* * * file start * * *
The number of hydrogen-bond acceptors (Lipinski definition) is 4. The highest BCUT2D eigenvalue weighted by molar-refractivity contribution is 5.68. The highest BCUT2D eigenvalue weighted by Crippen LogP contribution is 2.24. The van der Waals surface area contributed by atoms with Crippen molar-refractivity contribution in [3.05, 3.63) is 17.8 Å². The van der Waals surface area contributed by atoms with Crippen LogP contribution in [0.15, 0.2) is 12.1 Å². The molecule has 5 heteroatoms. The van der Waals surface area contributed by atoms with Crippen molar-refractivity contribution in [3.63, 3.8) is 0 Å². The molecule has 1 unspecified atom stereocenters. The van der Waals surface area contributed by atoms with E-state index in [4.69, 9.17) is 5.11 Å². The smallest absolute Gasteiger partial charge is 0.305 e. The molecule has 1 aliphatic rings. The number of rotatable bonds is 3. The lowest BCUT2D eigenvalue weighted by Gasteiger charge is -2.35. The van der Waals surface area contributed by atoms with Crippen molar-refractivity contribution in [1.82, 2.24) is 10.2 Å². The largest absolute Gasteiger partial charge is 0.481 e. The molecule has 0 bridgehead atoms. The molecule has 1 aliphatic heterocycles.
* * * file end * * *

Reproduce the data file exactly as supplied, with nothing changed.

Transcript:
The number of hydrogen-bond acceptors (Lipinski definition) is 4. The highest BCUT2D eigenvalue weighted by molar-refractivity contribution is 5.68. The highest BCUT2D eigenvalue weighted by Crippen LogP contribution is 2.24. The van der Waals surface area contributed by atoms with Crippen molar-refractivity contribution in [3.05, 3.63) is 17.8 Å². The van der Waals surface area contributed by atoms with Crippen LogP contribution in [0.15, 0.2) is 12.1 Å². The molecule has 5 heteroatoms. The van der Waals surface area contributed by atoms with Crippen molar-refractivity contribution in [3.63, 3.8) is 0 Å². The molecule has 1 unspecified atom stereocenters. The van der Waals surface area contributed by atoms with E-state index in [4.69, 9.17) is 5.11 Å². The smallest absolute Gasteiger partial charge is 0.305 e. The molecule has 1 aliphatic rings. The number of rotatable bonds is 3. The lowest BCUT2D eigenvalue weighted by Gasteiger charge is -2.35. The van der Waals surface area contributed by atoms with Crippen molar-refractivity contribution in [1.82, 2.24) is 10.2 Å². The largest absolute Gasteiger partial charge is 0.481 e. The molecule has 0 bridgehead atoms. The molecule has 1 aliphatic heterocycles.